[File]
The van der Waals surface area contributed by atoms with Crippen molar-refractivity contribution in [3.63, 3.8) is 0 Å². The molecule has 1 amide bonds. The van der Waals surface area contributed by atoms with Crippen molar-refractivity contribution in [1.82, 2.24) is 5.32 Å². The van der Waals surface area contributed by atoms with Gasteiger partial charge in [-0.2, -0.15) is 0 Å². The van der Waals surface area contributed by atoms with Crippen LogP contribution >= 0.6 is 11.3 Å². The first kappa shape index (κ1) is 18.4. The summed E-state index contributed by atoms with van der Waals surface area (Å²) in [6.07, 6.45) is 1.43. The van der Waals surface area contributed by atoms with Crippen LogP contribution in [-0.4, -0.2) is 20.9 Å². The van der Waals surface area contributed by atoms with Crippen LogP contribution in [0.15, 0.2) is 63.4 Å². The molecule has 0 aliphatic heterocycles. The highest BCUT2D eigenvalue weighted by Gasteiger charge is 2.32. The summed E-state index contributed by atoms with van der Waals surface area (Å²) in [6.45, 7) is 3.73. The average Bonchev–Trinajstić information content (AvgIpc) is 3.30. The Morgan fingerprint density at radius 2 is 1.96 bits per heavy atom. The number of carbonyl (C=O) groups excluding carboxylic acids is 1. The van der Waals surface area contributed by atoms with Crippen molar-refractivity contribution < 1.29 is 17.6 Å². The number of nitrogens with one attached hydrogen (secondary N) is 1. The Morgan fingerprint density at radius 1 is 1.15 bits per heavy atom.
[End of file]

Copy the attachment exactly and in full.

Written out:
The van der Waals surface area contributed by atoms with Crippen molar-refractivity contribution in [3.63, 3.8) is 0 Å². The molecule has 1 amide bonds. The van der Waals surface area contributed by atoms with Crippen molar-refractivity contribution in [1.82, 2.24) is 5.32 Å². The van der Waals surface area contributed by atoms with Gasteiger partial charge in [-0.2, -0.15) is 0 Å². The van der Waals surface area contributed by atoms with Crippen LogP contribution >= 0.6 is 11.3 Å². The first kappa shape index (κ1) is 18.4. The summed E-state index contributed by atoms with van der Waals surface area (Å²) in [6.07, 6.45) is 1.43. The van der Waals surface area contributed by atoms with Crippen LogP contribution in [-0.4, -0.2) is 20.9 Å². The van der Waals surface area contributed by atoms with Crippen LogP contribution in [0.15, 0.2) is 63.4 Å². The molecule has 0 aliphatic heterocycles. The highest BCUT2D eigenvalue weighted by Gasteiger charge is 2.32. The summed E-state index contributed by atoms with van der Waals surface area (Å²) in [6.45, 7) is 3.73. The average Bonchev–Trinajstić information content (AvgIpc) is 3.30. The Morgan fingerprint density at radius 2 is 1.96 bits per heavy atom. The number of carbonyl (C=O) groups excluding carboxylic acids is 1. The van der Waals surface area contributed by atoms with Crippen molar-refractivity contribution < 1.29 is 17.6 Å². The number of nitrogens with one attached hydrogen (secondary N) is 1. The Morgan fingerprint density at radius 1 is 1.15 bits per heavy atom.